Fresh off of a setback in the Washington State fight, where ill-informed voters passed an ill-advised and ineffectual trashing of 4th Amendment property rights, Knife Rights managed to win a small victory in the Garden State. They managed to take a horrific monstrosity of a bill and get it amended in committee to morph it into simply a bad bill.
In the end, the amended bill eliminated the ban on possession of ivory and ivory products (as well as rhino horn and rhino horn products). The previously existing New Jersey ban on sale and trade in ivory still applies, but the amended bill no longer makes things even worse. It also pared down the banned species from the original list of over 11,000 to “only” ten (certain species of elephant, rhino, tiger, lion, leopard, cheetah, pangolin, marine turtle and ray, plus the Cape Buffalo).
Additionally, the bill’s criminal penalties for failing to procure a “certificate of ownership” for covered wildlife (3-5 years in prison and a $5-50K fine, plus likely confiscation) were replaced with a civil penalty of up to $25 each day a person possesses wildlife without a certificate, collected through a civil, not criminal, action.
Even with the certificate, sale and trade would be illegal, and without the certificate, possession would be illegal. At $25/day that can still amount to a horrendous amount of money for failing to register your items. No matter what the state does, many still won’t ever realize that they have to register their possessions and will be subject to potentially ruinous state action against them.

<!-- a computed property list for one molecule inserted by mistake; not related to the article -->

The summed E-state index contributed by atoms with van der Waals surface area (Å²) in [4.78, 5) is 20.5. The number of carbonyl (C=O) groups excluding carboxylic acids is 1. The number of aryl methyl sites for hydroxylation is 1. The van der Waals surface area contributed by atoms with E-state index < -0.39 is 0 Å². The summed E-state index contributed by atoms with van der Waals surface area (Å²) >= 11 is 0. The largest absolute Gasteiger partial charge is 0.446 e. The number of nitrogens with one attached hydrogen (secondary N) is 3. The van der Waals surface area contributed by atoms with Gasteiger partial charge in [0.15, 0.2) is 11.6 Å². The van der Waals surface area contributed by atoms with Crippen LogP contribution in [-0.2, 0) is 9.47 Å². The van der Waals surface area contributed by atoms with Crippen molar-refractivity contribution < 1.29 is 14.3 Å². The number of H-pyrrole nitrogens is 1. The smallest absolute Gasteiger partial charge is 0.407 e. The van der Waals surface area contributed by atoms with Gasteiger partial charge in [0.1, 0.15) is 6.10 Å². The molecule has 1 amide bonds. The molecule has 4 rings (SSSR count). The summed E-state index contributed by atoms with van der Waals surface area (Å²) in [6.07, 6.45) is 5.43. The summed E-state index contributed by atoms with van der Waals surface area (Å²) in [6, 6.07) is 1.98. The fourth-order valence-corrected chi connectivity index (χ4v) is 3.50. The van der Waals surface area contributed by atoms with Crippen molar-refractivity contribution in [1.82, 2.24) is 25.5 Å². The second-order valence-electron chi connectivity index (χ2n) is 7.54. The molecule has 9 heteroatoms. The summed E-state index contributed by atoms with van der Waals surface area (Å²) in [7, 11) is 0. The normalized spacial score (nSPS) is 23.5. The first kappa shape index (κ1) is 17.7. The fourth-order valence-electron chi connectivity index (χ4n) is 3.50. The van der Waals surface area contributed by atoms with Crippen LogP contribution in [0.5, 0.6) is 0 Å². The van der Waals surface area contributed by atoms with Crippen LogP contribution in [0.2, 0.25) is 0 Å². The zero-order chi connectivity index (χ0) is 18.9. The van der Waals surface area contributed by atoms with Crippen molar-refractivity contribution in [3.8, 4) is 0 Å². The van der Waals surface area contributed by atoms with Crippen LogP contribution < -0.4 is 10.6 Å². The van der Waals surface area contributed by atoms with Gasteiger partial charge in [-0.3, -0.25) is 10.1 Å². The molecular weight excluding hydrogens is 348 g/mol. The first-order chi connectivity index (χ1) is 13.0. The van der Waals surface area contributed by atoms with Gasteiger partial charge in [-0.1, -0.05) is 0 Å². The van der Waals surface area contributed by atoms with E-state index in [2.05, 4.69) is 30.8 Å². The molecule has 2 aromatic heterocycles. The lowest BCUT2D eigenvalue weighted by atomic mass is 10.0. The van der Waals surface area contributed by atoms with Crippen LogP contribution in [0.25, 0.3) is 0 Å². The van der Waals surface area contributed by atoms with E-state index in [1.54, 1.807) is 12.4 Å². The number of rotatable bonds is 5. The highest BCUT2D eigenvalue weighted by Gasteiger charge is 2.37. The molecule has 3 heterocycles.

As noted, the amended bill unfortunately still retains a useless, outrageous and problematic registration and taxing scheme and still allows only 180 days’ grace period to obtain the “certificate of ownership,” without any actual notice to the public. Any heirs still need to register or be susceptible to the same penalties. It still “takes” all value from these items, making them essentially worthless in New Jersey, since they can no longer be traded or sold.
And, there’s still no evidence that any of the bill’s remaining provisions will advance conservation of the named species in any way, and in fact there is evidence to the contrary. Moreover, the radical animal rights organizations who promoted this bill’s introduction still retained many of their most desired provisions, that ironically will actually damage conservation of those species in their native regions.
I am in the camp that says the solution to saving elephants is to farm them. Treat something as a valuable commodity and those with a stake in the game will protect them. It worked for rhinos in South Africa.